An optician is an important member of the eye care team who can have a dramatic impact on the success or failure of an optical business. The optician frequently allocates a greater amount of time for interacting with customers than anyone else on the team. While an optician does not receive the kind of extensive training that an optometrist or ophthalmologist does, they can expect a salary that is in-line with their level of expertise and their impact on the business.
The Bureau of Labor Statistics estimated the median annual wage of opticians to be $32,940 in May 2010. Indeed.com currently estimates the national average salary for opticians at around $33,000. The numbers referenced above reflect median wage. The bottom 10 percent of opticians earned less than $21,070 in 2010 while the top 10 percent earned more than $50,780 in 2010. As you can see, an optician salary can vary depending on a few different factors. You can also find your state specific median salaries in a table at the bottom of this page.
Business Size and Services
The first factor to consider when determining what an optician can expect to be paid is the type of establishment where the optician is employed. General merchandise stores and health care stores typically pay the most because the majority of their business is built on retail sales. An optician who is able to spend more time selling eyeglasses and less time making frame adjustments can generally expect to bring in more revenue for their employer and consequently receive a higher salary. Many of these types of employers offer generous bonus structures and incentive programs for particular products and services. Opticians who are good at focusing on selling products with high payout structures can expect to enjoy a higher optician salary.
Ophthalmology and optometry offices pay slightly less than general merchandise stores because retail sales represent a smaller portion of their revenue. Settings like these place a greater emphasis on medical eye care services and specialized frame and lens offerings. For this reason, fewer customers will be visiting the business for the sole purpose of purchasing eyeglasses. This does not mean that all optometry and ophthalmology offices offer a lower optician salary. Some of these offices are very business savvy and offer similar payout structures to general merchandise stores. Employers who have a medical component may appeal to opticians who want to use more of their specialized fitting and lens customization skills as opposed to being just a salesperson.
Education, Training, and Certification
A second big factor to account for when calculating the size of optician salary one should expect is the amount of education, training, and experience that an individual has. Employers will usually pay a higher salary to those who have a degree or an apprenticeship and who have successfully passed the American Board of Opticianry (ABO) Exam and the National Contact Lens Examiners (NCLE) Exam. These credentials demonstrate competence in the industry and are viewed favorably by both employers and customers.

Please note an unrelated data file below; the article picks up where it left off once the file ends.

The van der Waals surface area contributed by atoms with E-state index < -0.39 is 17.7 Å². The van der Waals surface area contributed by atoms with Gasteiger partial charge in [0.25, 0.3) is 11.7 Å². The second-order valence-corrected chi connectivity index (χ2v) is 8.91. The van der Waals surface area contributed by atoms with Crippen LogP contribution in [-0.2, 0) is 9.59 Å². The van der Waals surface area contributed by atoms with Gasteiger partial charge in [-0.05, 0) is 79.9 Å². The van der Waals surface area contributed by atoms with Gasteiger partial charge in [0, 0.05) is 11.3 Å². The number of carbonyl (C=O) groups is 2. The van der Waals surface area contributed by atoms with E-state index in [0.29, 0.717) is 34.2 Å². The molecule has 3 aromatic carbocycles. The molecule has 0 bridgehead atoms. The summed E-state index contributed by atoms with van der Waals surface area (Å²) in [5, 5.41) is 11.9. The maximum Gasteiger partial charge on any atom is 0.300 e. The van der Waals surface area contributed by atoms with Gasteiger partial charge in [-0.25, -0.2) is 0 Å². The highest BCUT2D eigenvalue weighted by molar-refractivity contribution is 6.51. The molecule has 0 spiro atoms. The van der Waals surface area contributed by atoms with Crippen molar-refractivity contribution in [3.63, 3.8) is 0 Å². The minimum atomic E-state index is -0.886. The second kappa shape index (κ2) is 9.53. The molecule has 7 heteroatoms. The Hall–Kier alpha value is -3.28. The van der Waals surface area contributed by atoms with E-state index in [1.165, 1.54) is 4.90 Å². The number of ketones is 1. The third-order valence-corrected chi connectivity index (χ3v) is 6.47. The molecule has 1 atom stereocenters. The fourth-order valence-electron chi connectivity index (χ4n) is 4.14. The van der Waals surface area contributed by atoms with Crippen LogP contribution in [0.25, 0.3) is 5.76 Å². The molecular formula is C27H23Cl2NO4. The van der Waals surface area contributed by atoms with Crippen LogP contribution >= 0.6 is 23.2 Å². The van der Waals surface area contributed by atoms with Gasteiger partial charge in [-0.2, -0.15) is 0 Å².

Opticians who have these credentials typically possess a more comprehensive understanding of current standards and practices. Optical employers also know that they can use optician credentials to market their business to customers who hold credentialed opticians in higher regard. Those seeking a higher optician salary are encouraged to voluntarily pursue the credentials outlined above.
A third factor to think about that will affect the amount that an optician is paid is the geographic region where the optician works. The number of available positions varies greatly between states and the size of the optician salary is generally affected by the cost of living in specific regions of the country. The Bureau of Labor Statistics found that the top five states for available optician jobs include California, Texas, Florida, Illinois, and Ohio. Opticians who want to improve their chances of getting a job should consider exploring opportunities in these states. While these states do employ more opticians than other states, they do not rank in the top five states that pay opticians the most. When it comes to the size of the optician salary, New York, Mississippi, Massachusetts, the Georgia, and California are the highest ranked. Each of these states pays opticians between $32,000 and $45,000 annually.
If you are considering specific metropolitan areas for employment, you should know which ones offer the most jobs and the highest pay. The top five metro areas with the most optician jobs include Chicago-Joliet-Naperville in Illinois, Los Angeles-Long Beach-Glendale in California, Dallas-Plano-Irving in Texas, New York-White Plains-Wayne in New Jersey, and Washington-Arlington-Alexandria in West Virginia/Maryland/Virginia/DC Metro. The top five highest paying metropolitan areas include Boston-Cambridge-Quincy in Massachusetts, Edison-New Brunswick in New Jersey, New Haven in Connecticut, Seattle-Bellevue-Everett in Washington State, and Hartford-West Hartford-East Hartford in Connecticut.
There are many factors that can influence the optician salary. New opticians will usually make less and gradually work their way up the pay scale as they gain experience. Opticians who are looking to accelerate the pay raise process should complete formal education, training, and credentialing. Additionally, those wishing to receive a higher initial optician salary should begin their career in establishments that focus primarily on retail sales and that are located in geographic regions that offer higher salary levels.
Salary by State